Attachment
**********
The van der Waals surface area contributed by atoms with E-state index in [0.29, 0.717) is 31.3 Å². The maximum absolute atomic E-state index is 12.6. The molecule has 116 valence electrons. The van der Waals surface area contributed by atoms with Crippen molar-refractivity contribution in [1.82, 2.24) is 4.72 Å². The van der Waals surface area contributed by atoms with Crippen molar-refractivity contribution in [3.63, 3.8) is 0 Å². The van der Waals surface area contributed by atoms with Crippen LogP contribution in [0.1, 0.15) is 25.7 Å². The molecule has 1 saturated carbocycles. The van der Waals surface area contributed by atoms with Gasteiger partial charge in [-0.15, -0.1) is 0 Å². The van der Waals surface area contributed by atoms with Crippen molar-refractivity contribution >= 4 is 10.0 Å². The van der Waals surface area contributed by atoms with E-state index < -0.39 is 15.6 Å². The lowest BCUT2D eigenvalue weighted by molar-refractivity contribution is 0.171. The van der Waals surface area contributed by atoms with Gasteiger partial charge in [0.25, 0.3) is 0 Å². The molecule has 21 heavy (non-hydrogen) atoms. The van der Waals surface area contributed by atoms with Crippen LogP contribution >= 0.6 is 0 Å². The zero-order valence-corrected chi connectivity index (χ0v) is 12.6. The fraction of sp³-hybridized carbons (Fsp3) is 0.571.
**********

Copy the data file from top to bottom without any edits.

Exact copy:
The van der Waals surface area contributed by atoms with E-state index in [0.29, 0.717) is 31.3 Å². The maximum absolute atomic E-state index is 12.6. The molecule has 116 valence electrons. The van der Waals surface area contributed by atoms with Crippen molar-refractivity contribution in [1.82, 2.24) is 4.72 Å². The van der Waals surface area contributed by atoms with Crippen molar-refractivity contribution in [3.63, 3.8) is 0 Å². The van der Waals surface area contributed by atoms with Crippen LogP contribution in [0.1, 0.15) is 25.7 Å². The molecule has 1 saturated carbocycles. The van der Waals surface area contributed by atoms with Gasteiger partial charge in [-0.15, -0.1) is 0 Å². The van der Waals surface area contributed by atoms with Crippen molar-refractivity contribution >= 4 is 10.0 Å². The van der Waals surface area contributed by atoms with E-state index < -0.39 is 15.6 Å². The lowest BCUT2D eigenvalue weighted by molar-refractivity contribution is 0.171. The van der Waals surface area contributed by atoms with Gasteiger partial charge in [0.25, 0.3) is 0 Å². The molecule has 21 heavy (non-hydrogen) atoms. The van der Waals surface area contributed by atoms with Crippen LogP contribution >= 0.6 is 0 Å². The zero-order valence-corrected chi connectivity index (χ0v) is 12.6. The fraction of sp³-hybridized carbons (Fsp3) is 0.571.